• Comment number 91.

    There's nothing green about paying two for one!

  • Comment number 92.

    Did Caroline Lucas swim and walk to the University of Kansas when she studied there?

    Or is it just the rest of us that cannot travel on aircraft and use cars on roads.

  • Comment number 93.

    What a brilliant idea.Create an never ending surplus of MPs.Nice Salary to be earned.Unlimited expenses to be claimed.
    And,a much reduced work load.A beautiful Pension Plan to look forward to.

    Wonder who is really stupid?

    Our Politicians? Or people who believe them?
    Or a National Media,too scared to expose very stupid Politicians,for being exactly what they are?
    A Politician is a person who places his/her own interests first.

    Difficult to blame them.Good Salary.Terrific Expense Claims,Wonderful Pension.
    Not too much different from our Investment Bankers.
    To date,no Investment Banker,or one single Politician lives in poverty.
    How many UK Taxpayers will it take to keep the Status Quo?

  • Comment number 94.

    In other words: Lucas has had her 15mins of fame being the first green mp, but has now gotten bored and wants to officially give the job to one of her underlings while trying to claim credit and maintain voting in parliament.

  • Comment number 95.

    What happens with their expenses? I'm sure they wouldn't share them. If they both live well away from London they will both need accommodation close to London. Suppose they have differing views on some issues - which one did you vote for?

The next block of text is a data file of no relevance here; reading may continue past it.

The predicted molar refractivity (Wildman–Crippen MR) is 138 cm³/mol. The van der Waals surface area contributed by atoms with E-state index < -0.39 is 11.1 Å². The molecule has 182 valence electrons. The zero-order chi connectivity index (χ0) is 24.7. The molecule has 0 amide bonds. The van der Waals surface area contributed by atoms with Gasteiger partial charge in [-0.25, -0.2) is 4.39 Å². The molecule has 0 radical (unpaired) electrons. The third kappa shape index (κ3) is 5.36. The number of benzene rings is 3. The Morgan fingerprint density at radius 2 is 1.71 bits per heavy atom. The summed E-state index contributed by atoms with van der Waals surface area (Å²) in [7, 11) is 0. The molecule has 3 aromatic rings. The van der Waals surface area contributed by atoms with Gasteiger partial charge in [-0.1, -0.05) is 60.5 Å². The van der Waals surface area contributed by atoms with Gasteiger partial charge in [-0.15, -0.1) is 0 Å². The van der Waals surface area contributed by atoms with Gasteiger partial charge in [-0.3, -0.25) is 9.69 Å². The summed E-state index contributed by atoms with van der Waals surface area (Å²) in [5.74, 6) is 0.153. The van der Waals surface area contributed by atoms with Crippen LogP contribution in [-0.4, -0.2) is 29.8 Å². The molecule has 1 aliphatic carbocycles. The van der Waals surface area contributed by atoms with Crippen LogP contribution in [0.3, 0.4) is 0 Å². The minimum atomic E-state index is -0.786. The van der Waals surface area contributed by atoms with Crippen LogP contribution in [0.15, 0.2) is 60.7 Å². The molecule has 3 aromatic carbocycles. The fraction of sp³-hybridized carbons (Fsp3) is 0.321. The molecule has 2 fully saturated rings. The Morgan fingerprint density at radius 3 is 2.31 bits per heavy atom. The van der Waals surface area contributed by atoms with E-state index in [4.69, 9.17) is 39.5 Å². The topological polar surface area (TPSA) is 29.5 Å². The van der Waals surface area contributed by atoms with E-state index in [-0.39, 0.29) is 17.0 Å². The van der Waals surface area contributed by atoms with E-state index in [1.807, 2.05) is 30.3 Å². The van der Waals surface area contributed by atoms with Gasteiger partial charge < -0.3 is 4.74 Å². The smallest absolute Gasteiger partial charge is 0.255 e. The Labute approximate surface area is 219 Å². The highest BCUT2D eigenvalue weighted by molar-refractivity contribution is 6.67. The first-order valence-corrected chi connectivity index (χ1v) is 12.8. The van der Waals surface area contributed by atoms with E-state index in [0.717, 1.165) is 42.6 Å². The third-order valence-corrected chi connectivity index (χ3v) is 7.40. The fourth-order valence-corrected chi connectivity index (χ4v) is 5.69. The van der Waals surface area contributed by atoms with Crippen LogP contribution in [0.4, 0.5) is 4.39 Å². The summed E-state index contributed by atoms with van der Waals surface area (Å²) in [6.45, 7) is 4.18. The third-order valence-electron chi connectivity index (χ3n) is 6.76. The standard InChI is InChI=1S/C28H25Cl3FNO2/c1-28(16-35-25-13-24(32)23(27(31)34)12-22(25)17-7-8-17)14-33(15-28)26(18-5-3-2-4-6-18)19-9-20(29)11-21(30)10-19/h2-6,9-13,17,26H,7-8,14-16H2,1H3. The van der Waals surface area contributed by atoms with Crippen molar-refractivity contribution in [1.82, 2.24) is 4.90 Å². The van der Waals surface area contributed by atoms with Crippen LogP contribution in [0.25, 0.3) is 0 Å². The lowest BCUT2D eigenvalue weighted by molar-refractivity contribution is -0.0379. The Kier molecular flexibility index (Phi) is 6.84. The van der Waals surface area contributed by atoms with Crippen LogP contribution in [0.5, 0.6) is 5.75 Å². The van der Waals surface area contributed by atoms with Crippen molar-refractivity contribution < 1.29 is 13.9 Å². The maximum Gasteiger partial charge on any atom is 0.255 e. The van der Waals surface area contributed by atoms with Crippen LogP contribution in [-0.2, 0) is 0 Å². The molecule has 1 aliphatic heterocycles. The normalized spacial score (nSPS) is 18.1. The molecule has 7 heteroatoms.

You silly, silly woman - how can you damage your party further?

  • Comment number 96.

    "With the majority of our legislation being dealt with in some way by the EU"


  • Comment number 97.

    The 'MP's' we have can't work out how they were elected, why they were elected or what they're supposed to do now. The CONservatives don't want any change, the Lib Dums do according to their election manefesto's. Oh I forgot they both threw them away to grab power!
    So no, I don't think any sort of change is on the cards.

  • Comment number 98.

    I have just had 25 pints of laager and 14 whiskey chasers, so I am in an inspiration mood now.

    How about we get 10 votes each of 10% of a vote on our ballot paper and then the top three get to share the constituany.

    So a ballot paper could look like this

    Constituancy: Barkingmad Central, West, East, South, North and South West

    Pickles, Prescott (Conservative)
    Darjaarling, Alice Tear (Labour)
    Blair, Anthony (Independant)
    Wills, Davina (Liberated Dimwit)
    Barrage, Nigel (UKIP)
    Burns-Kleen, Diesel (Green)
    Marx, Karl (English Socialist Party)
    Beckham, David (FIFA)
    Spaace, Phil (Supermarket Collective)
    Archee, Anne (Cut the Bill Party)
    Mitchell, Peggy (E15 Queen Vic)
    Bush, George W (Vote for Blair Alliance)

    You then give them as much or as little of your vote as you want. So in this instance I will give Beckham 50%, Pickles 20% and 10% for Mitchell, Burns-Kleen and Spaace.

    Barking, no more than Caroline Lucas's. In fact mine has had more thought put into it.

    Hic, I'll go back to the boozer now.

  • Comment number 99.

    We've been told "we are all in this together"
    So when are the MPs, Bussinesmen and Bankers going to join the rest of us in the ecomomic pain?

  • Comment number 100.

    Another silly idea from the Green Party, it would mean twice as many MP's as at present. We need to halve the number of MP's in the UK as most of their job is now done by the EU. In these days of digital information technology there is less need for so many representatives as communication can be by email. All private sector businesses expect to reduce their staffing levels every year for the same amount of work done due to efficiency gains, a concept totally alien to the Public sector employees and managers.